- ItemOpen AccessAssociation of eating behaviors, lifestyle, and maternal education with adherence to the Mediterranean diet in Spanish children(Elsevier, 2018-11) Bawaked, Rowaedh Ahmed; Gómez Santos, Santiago Felipe; Homs, Clara; Casas Esteve, Rafael; Cardenas, Gabriela; Fitó Colomer, Montserrat; Schröder, HelmutBackground The Mediterranean diet serves as a proxy of a high-quality diet. Although several factors are known to affect a child's ability to follow a high-quality diet, no prospective data are available on factors that influence adherence to a Mediterranean diet among children. Our objective was to investigate the association of Mediterranean diet adherence with eating behaviors, lifestyle habits, and maternal education in a prospective cohort of children. Methods The present prospective cohort analysis included 1639 children aged 8–10 years. The study was carried out during two academic years, 2012/2014, with an average follow-up of 15 months. Eating behaviors, physical activity, and adherence to Mediterranean diet were estimated by the Dutch Eating Behavior Questionnaire for Children, the Physical Activity Questionnaire for Children, and the KIDMED index, respectively. Results Multivariate linear regression analysis adjusted for sex, age, maternal education, baseline adherence to the Mediterranean diet, and intervention group revealed a significant (p < 0.01) inverse association of external eating and screen time with adherence to the Mediterranean diet at follow-up (mean of 15 months). The opposite association was found for meal frequency and physical activity (p < 0.02). A high level of maternal education increased the odds of a child's high adherence to the Mediterranean diet (OR = 1.56 CI 1.13; 2.14) compared to peers whose mothers had only a primary education. Conclusions Screen time, physical activity, meal frequency, and external eating predict adherence to the Mediterranean diet independently of baseline diet quality. Maternal education level is an important prospective determinant for the adherence to the Mediterranean diet.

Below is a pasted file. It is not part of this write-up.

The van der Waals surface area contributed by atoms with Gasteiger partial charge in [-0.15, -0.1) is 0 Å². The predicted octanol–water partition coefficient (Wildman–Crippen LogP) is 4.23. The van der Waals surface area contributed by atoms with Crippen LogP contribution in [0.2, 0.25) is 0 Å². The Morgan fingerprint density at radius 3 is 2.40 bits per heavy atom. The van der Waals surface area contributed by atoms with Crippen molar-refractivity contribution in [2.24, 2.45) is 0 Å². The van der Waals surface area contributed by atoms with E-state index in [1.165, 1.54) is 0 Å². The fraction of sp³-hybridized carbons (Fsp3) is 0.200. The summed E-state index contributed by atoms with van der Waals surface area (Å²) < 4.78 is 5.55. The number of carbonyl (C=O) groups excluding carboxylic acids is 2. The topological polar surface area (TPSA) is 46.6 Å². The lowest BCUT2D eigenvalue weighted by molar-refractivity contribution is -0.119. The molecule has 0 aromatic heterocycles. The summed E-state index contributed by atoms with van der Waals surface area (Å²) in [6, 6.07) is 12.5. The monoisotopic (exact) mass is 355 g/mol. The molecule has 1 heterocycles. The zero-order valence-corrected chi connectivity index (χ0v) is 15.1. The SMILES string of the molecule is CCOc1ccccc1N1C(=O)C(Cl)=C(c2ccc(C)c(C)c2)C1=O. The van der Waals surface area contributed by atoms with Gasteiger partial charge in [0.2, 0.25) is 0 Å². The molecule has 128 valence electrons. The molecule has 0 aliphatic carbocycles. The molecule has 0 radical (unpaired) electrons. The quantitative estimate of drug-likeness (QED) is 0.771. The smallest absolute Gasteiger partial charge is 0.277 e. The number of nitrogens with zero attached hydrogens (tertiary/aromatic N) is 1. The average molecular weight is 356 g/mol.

- ItemOpen AccessSpanish nurses’ experiences with personal protective equipment and perceptions of risk of contagion from COVID-19: A qualitative rapid appraisal(Wiley, 2021) Romeu Labayen, Maria; Tort Nasarre, Glòria; Álvarez Mora, Bruna; Subías Miquel, Martí; Vázquez Segura, Eva; Marre, Diana; Galbany Estragués, PaolaAims and Objetives: Explore nurses' experiences and perception of risk regarding the use of personal protective equipment during the first wave of the pandemic in Spain. Background: The contribution of our study is to use qualitative methods to understand nurses' experiences and perceptions of the risk of the contagion linked to the shortage of PPE during the first wave of the pandemic, whose explosive start strained health systems around the globe. Design: Qualitative descriptive design according to the Rapid Research Evaluation and Appraisal model. Methods: Semi-structured videoconference interviews were conducted to explore the experiences of 29 nurses including staff nurses, nursing supervisors and nursing directors from hospital and community services of the Spanish health system. Interviews lasted 30–45 min and were conducted in May 2020. We carried out a thematic analysis using Dedoose. The COREQ checklist was used to report findings. Results: We identified the following themes and subthemes: 1. Experiences with personal protective equipment: scarcity, inequality, reutilization, self-protection, delegation of responsibility, and gap between protocols and reality; 2. Perception of the risk of contagion: lack of credibility, lack of trust, lack of support, and meeting subjective needs. Conclusions: The scarcity of personal protective equipment and inequality in its distribution led nurses to take initiatives to feel more protected. Mid-ranking supervisors were caught between the responsibility of monitoring and rationing personal protective equipment and providing the necessary protection to nurses. The disjuncture between protocols and the available supply of personal protective equipment caused confusion. Lack of credibility, lack of trust and lack of support from management influenced participants' perception of the risk of contagion. Mid-ranking supervisors were often responsible for trying to alleviate fear among nursing staff. Relevance to clinical practice: Understanding the factors involved in risk perception can be helpful to decision-makers who help protect nurses in clinical practice. These results can help administrators and policymakers because they point to the need for nurses to feel that their departments and centers look after their safety at work. Transparent communication and emotional support may contribute to their well-being in the face of risk.